Eugene Robinson’s essential music books to cosy up with this autumn

Featuring the likes of Lydia Lunch and Jay Hawkins, acclaimed journalist and Oxbow frontman, Eugene Robinson, gives HUNGER the lowdown on his favourite music-related literature.

Are you a music fan with a bookshelf in need of a revamp? Then sit tight and continue reading because the frontman of experimental US rock band Oxbow, Eugene Robinson, is here to give you his personally curated list of essential music novels. Robinson is also a revered journalist and author, as well as a key component of the newly launched End Of Nowhere website, where he conducted several interviews with some of the biggest names in the arts over the last two years.

Launched by creative agency Wong/Doody, End of Nowhere features interviews with an eclectic array of 20 global creatives, including the likes of punk legend Lydia Lunch and Wu-Tang Clan and A Tribe Called Quest producer, Sophia Chang. Now, let’s switch on that reading light, and scroll below to read about Robinson’s recommendations. 

1) I Put a Spell On You: The Bizarre Life of Screamin’ Jay Hawkins by Steve Bergsman (Feral House)

“This is the kind of novel that will instantly have you shaking your head in disbelief. Still, Bergsman’s book is positive proof that climbing out of a coffin and screaming like a madman, all while being an opera singer, joining the army at 13, and fathering over 30 kids absolutely puts the shock into shock rock. Oh, and I wrote the foreword too!”

2) Lydia Lunch: The Need to Feed: Recipes for Developing a Healthy Obsession for Deeply Satisfying Foods (Universe)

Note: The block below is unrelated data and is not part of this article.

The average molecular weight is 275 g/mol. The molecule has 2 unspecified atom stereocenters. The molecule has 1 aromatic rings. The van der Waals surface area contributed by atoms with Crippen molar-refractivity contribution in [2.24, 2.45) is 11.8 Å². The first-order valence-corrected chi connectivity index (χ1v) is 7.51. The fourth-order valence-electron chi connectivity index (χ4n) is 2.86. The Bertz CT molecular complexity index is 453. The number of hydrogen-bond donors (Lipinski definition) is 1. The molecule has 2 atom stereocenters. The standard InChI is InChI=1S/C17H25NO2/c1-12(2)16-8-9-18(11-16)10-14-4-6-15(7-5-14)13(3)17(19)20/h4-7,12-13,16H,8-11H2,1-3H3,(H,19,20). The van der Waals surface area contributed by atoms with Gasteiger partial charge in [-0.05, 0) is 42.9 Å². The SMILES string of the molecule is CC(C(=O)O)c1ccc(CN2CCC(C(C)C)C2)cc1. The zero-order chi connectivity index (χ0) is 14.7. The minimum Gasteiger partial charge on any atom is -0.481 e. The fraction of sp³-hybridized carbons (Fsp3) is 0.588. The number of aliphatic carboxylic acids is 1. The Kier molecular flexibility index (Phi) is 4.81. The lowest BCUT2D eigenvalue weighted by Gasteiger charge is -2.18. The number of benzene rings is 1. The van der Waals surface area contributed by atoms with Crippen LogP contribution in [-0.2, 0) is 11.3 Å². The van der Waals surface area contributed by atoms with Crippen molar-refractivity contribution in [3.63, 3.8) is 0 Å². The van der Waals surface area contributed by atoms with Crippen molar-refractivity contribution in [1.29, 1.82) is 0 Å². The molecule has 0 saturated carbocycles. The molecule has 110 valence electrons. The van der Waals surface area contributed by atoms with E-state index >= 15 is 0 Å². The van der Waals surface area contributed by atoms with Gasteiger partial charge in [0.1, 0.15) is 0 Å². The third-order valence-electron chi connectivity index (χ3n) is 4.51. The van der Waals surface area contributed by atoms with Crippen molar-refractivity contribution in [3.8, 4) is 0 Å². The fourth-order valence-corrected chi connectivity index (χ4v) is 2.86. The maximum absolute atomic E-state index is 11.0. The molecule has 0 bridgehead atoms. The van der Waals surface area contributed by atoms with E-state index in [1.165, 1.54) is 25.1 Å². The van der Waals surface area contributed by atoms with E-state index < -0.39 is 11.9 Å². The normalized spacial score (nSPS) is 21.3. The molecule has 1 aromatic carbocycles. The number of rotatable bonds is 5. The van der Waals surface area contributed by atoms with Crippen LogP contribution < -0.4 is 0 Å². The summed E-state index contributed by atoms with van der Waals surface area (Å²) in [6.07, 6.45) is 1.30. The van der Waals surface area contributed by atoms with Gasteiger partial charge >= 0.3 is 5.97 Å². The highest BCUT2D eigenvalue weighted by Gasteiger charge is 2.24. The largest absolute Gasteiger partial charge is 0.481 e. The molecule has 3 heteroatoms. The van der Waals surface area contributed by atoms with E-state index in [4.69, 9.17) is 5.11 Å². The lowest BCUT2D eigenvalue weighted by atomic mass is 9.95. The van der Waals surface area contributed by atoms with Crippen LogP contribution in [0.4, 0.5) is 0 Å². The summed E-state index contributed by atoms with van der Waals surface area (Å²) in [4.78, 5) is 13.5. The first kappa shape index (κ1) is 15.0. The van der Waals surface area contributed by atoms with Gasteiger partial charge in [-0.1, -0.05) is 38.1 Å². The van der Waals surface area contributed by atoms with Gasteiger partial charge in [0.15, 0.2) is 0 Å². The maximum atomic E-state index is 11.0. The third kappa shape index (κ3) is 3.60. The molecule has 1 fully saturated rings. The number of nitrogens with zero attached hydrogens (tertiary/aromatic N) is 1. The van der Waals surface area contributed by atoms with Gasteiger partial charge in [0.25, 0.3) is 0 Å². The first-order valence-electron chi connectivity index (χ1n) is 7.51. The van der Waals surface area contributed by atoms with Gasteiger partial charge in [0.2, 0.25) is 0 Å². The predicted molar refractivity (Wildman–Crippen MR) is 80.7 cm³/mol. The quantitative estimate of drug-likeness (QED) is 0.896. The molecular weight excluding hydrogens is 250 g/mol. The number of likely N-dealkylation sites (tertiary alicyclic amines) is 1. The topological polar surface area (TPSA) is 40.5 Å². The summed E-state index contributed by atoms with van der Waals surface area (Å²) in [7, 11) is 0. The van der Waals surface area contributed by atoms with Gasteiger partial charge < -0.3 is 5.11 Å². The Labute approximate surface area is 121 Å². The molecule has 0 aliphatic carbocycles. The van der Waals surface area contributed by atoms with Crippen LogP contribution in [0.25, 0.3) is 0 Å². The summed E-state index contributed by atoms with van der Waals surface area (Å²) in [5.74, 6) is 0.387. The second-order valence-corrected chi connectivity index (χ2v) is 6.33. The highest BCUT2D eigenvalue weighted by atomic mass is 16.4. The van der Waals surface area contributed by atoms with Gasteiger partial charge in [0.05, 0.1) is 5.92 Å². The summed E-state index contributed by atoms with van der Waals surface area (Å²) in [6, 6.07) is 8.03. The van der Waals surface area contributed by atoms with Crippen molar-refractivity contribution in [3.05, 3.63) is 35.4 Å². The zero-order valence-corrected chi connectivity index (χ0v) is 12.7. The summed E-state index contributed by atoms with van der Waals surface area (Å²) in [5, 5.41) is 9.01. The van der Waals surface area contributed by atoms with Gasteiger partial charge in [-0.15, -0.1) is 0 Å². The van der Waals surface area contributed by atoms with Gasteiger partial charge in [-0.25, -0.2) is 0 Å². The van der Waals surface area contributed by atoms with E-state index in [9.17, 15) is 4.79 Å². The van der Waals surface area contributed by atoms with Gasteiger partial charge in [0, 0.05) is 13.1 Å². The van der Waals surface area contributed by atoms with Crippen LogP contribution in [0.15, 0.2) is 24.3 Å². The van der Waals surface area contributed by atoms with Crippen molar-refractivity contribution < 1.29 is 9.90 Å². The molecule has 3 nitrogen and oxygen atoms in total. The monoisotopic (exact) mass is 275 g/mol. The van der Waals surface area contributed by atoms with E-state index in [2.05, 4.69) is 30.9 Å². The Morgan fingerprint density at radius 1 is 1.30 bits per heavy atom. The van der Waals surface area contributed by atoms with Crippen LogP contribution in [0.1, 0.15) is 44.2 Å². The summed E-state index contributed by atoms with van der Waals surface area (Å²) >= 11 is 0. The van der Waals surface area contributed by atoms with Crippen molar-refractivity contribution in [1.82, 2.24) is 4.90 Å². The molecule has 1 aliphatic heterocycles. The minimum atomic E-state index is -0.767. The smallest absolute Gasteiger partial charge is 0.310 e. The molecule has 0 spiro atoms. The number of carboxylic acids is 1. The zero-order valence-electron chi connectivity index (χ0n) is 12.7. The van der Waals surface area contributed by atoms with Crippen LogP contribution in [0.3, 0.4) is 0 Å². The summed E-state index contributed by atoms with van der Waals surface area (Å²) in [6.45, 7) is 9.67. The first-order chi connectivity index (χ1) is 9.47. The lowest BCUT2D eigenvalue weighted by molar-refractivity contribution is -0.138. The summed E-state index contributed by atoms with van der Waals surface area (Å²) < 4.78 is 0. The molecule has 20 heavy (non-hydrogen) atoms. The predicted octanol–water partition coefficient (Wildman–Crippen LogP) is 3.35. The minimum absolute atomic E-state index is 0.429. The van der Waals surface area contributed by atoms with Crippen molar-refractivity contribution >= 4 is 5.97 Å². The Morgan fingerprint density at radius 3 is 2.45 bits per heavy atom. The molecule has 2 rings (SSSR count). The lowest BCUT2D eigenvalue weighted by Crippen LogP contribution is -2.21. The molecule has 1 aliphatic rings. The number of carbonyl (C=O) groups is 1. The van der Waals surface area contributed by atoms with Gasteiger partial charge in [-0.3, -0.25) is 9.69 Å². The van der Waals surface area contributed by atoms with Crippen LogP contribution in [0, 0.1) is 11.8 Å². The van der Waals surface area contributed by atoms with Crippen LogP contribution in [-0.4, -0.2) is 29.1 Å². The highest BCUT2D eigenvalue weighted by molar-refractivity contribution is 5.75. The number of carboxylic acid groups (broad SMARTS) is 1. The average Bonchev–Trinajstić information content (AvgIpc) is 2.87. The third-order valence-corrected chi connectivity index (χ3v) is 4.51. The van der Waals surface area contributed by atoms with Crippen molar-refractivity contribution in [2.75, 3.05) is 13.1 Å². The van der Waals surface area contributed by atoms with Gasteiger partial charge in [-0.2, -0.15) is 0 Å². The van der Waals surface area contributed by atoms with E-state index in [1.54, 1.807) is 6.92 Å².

“So, downtown maven and no-wave queen Lydia Lunch has a cookbook out? Of course, she does. And into her sixth decade of edge dwelling, I can’t think of anything that would tickle the tastebuds better. And who makes a better three-course meal than Lydia? No one, that’s who.”

3) Hard-Core: Life of My Own: Harley Flanagan (Feral House)

“Did you ever tour when you were eight? Or hang out at nightclubs with Joe Strummer, Andy Warhol and Deborah Harry? What about having Allen Ginsberg publish a book of your poetry when you were four? No? Ok, what about appearing on the cover of the New York Post for a stabbing you were subsequently acquitted for? If that’s not enough craziness for you, Harley Flanagan’s time in the hurly-burly days of the 70s New York punk rock scene, and his both-feet-in take on hardcore in the 80s, is a page-turning read, and certainly much safer than being there yourself.”

4) The Spider Garden by Michael Manning (NBM Publishing)

“For fans of pansexual fetishism and comics (or illustrated books), this is like the rosetta stone for all that followed it. And Michael Manning does it like no one else could: with style, panache, and a certain amount of very controlled glee.”

5) Corporate Rock Sucks: The Rise and Fall of SST Records by Jim Ruland (Hachette Books)

“Husker Du, Black Flag, Soundgarden, the Minutemen, the Meat Puppets, Sonic Youth, Bad Brains, and well, if any of the aforementioned means anything at all to you, you’ve in all likelihood wondered what the hell happened to the creative powerhouse that made it possible for them to mean anything to you. Ruland’s book reads like a wonderful police gazette, at the end of which, surprises abound.”

6) Faux Queen: A Life in Drag by Monique Jenkinson (Amble Press)

“Ok, here’s a little promo genius for you. Monique Jenkinson as Fauxnique started her life in drag as an extension of ballet, but ended up in San Francisco winning competitions as bonafide “female female impersonator”. It’s a designation she feels is much less descriptive than “drag” – which she credits largely with raising her in what reads like a pretty wonderful way to grow up.”

7) Fight: Everything You Ever Wanted to Know About Ass Kicking But You Were Afraid You’d Get Your Ass Kicked for Asking by Eugene S. Robinson (Harper Collins)

“My book? Damned straight my book. It’s a philosophical monologue about the rough and tumble world of managing the most crucial kind of interpersonal conflict. What do I, a BJJ black belt, know about that? Well.”

CuratorEugene Rogers